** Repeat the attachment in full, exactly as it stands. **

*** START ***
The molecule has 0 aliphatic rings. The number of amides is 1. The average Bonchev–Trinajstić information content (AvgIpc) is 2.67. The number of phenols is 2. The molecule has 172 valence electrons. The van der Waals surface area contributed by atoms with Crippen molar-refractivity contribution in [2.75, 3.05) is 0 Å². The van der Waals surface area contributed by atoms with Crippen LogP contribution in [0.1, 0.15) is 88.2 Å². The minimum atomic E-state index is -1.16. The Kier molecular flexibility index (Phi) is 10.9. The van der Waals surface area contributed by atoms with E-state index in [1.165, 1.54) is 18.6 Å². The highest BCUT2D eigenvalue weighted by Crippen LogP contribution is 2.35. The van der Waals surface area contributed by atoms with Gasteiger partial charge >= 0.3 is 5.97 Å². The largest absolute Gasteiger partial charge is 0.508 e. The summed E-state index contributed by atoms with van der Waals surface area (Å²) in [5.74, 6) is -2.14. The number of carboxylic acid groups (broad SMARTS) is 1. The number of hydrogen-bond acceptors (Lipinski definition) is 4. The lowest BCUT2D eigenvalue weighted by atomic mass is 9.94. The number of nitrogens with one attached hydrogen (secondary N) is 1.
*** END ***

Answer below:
The molecule has 0 aliphatic rings. The number of amides is 1. The average Bonchev–Trinajstić information content (AvgIpc) is 2.67. The number of phenols is 2. The molecule has 172 valence electrons. The van der Waals surface area contributed by atoms with Crippen molar-refractivity contribution in [2.75, 3.05) is 0 Å². The van der Waals surface area contributed by atoms with Crippen LogP contribution in [0.1, 0.15) is 88.2 Å². The minimum atomic E-state index is -1.16. The Kier molecular flexibility index (Phi) is 10.9. The van der Waals surface area contributed by atoms with E-state index in [1.165, 1.54) is 18.6 Å². The highest BCUT2D eigenvalue weighted by Crippen LogP contribution is 2.35. The van der Waals surface area contributed by atoms with Gasteiger partial charge >= 0.3 is 5.97 Å². The largest absolute Gasteiger partial charge is 0.508 e. The summed E-state index contributed by atoms with van der Waals surface area (Å²) in [5.74, 6) is -2.14. The number of carboxylic acid groups (broad SMARTS) is 1. The number of hydrogen-bond acceptors (Lipinski definition) is 4. The lowest BCUT2D eigenvalue weighted by atomic mass is 9.94. The number of nitrogens with one attached hydrogen (secondary N) is 1.